In this automobile collision case, the trial court submitted to the jury Colorado's pattern "sudden emergency" instruction, CJI-Civ.2d 9:10, which states: "A person who, through no fault of his or her own, is placed in a sudden emergency, is not chargeable with negligence if the person exercises that degree of care which a reasonably careful person would have exercised under the same or similar circumstances." The Youngs first contend that

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the trial court erred by giving this instruction under the circumstances of this case because, they argue, the sudden emergency confronting Clark arose from a common, and thus foreseeable, traffic problem, and because Clark's own negligence caused the emergency situation. 1

This court has approved of giving an instruction on the sudden emergency doctrine where sufficient evidence exists that a party acted in an emergency situation not caused by the party's own negligence. See Davis v. Cline, 177 Colo. 204, 493 P.2d 362 (1972); Cudney v. Moore, 163 Colo. 30, 428 P.2d 81 (1967); Daigle v. Prather, 152 Colo. 115, 380 P.2d 670 (1963); Stewart v. Stout, 143 Colo. 70, 351 P.2d 847 (1960); Ridley v. Young, 127 Colo. 46, 253 P.2d 433 (1953). In all of these cases, it was deemed appropriate to give a sudden emergency instruction in the context of an automobile collision.

In Davis v. Cline, 177 Colo. 204, 493 P.2d 362 (1972), an accident occurred when the defendant bus driver moved into the plaintiff's lane of traffic, forcing the plaintiff to steer sharply to the right to avoid colliding with the bus. The plaintiff subsequently struck a high curb and was thrown against the steering wheel, resulting in the aggravation of a previous back injury. This court held that the trial court committed prejudicial error by refusing to instruct the jury on the sudden emergency doctrine when there was competent evidence to justify giving the instruction. Id. at 210, 493 P.2d at 365. In so holding, the court noted that the sudden emergency doctrine "has long been recognized in Colorado as a valid principle" based on the rationale "that in an emergency there is no time for cool reflective deliberation during which alternative courses of action might be considered and explored; but rather, the situation demands [a] speedy decision based largely upon the actor's perception of the compelling circumstances." Id. at 207-08, 493 P.2d at 363-64. The court further viewed the doctrine "as an evidentiary guideline by which a trier of fact may properly apply the prudent [person] rule in evaluating the evidence of negligence being considered." Id. at 209, 493 P.2d at 364. Finally, the Davis court instructed that it was for the trier of fact to determine whether an emergency existed and, if so, whether the party's conduct was reasonable under the circumstances. Id. at 208, 493 P.2d at 364.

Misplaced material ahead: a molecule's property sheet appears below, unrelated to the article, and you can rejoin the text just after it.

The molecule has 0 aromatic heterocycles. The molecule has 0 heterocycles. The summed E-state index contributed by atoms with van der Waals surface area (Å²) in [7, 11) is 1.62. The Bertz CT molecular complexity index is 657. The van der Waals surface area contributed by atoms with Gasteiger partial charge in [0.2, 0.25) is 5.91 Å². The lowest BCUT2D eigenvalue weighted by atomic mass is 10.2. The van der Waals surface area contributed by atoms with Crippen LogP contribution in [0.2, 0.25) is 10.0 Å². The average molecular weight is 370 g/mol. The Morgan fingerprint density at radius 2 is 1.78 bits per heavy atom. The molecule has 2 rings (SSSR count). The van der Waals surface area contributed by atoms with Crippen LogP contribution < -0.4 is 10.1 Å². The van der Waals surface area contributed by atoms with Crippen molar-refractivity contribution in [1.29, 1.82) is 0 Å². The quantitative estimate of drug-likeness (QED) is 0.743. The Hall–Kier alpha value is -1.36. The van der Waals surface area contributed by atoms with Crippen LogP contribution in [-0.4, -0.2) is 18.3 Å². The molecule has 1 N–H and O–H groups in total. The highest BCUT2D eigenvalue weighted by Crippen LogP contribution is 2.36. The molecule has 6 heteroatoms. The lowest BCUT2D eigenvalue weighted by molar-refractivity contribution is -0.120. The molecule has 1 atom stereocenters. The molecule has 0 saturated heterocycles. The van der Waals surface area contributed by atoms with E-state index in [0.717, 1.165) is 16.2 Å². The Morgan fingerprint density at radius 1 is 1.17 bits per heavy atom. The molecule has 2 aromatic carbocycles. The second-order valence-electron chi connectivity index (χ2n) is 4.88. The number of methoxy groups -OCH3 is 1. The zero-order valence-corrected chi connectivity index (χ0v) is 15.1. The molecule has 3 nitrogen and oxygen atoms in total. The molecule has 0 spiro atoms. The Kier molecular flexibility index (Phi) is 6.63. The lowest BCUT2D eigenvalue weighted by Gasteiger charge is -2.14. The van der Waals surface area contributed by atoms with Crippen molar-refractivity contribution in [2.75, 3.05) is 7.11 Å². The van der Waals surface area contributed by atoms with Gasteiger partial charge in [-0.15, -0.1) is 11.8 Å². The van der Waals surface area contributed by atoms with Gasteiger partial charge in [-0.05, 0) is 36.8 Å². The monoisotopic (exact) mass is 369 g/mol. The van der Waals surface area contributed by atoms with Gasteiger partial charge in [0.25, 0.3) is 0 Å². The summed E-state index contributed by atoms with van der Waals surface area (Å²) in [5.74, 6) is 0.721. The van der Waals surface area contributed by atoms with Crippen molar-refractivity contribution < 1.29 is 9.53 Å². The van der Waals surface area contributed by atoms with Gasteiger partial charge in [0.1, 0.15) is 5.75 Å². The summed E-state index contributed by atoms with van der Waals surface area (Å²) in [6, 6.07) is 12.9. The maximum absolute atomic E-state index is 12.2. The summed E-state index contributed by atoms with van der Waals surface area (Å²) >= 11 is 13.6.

This court has also ruled it proper to give the sudden emergency instruction in automobile accidents involving a rear-end collision, as in the present case. In both Daigle v. Prather, 152 Colo. 115, 380 P.2d 670 (1963), and Cudney v. Moore, 163 Colo. 30, 428 P.2d 81 (1967), the evidence indicated that the defendants each experienced brake failure while attempting to stop their vehicles prior to hitting the rear-end of the plaintiffs' cars. In Daigle, the defendant testified that the suddenness of the brake failure prevented her from using her emergency brake or from veering to the left or right, and in Cudney, the defendant testified that "everything went so fast" that he was unable to reach his emergency brake in time and did not have room enough to swerve around the plaintiff's car. Under these circumstances, this court found that the defendants in both cases were entitled to a sudden emergency instruction. Daigle, 152 Colo. at 119, 380 P.2d at 672; Cudney, 163 Colo. at 32, 428 P.2d at 82. See also Bartlett v. Bryant, 166 Colo. 113, 115-16, 442 P.2d 425, 426-27 (1968); Tracy v. Graf, 37 Colo. App. 323, 327, 550 P.2d 886, 890 (1976), rev'd on other grounds, 194 Colo. 1, 568 P.2d 467 (1977) ("A sudden emergency instruction in a rear-end accident case is proper where, as here, there is evidence to support that theory of defense.").

C.R.C.P. 51.1(1) states: "In instructing the jury in a civil case, the court shall use such instructions as are contained in Colorado Jury Instruction (CJI) as are applicable to the evidence and the prevailing

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law." Moreover, "[a]n instruction should not be given to the jury unless there is evidence introduced to support that instruction." Converse v. Zinke, 635 P.2d 882, 889 (Colo.1981). We conclude that, by using the approved pattern instruction in CJI-Civ.2d 9:10 to advise the jury on the sudden emergency doctrine, the trial court properly followed the prevailing law of this state favoring the...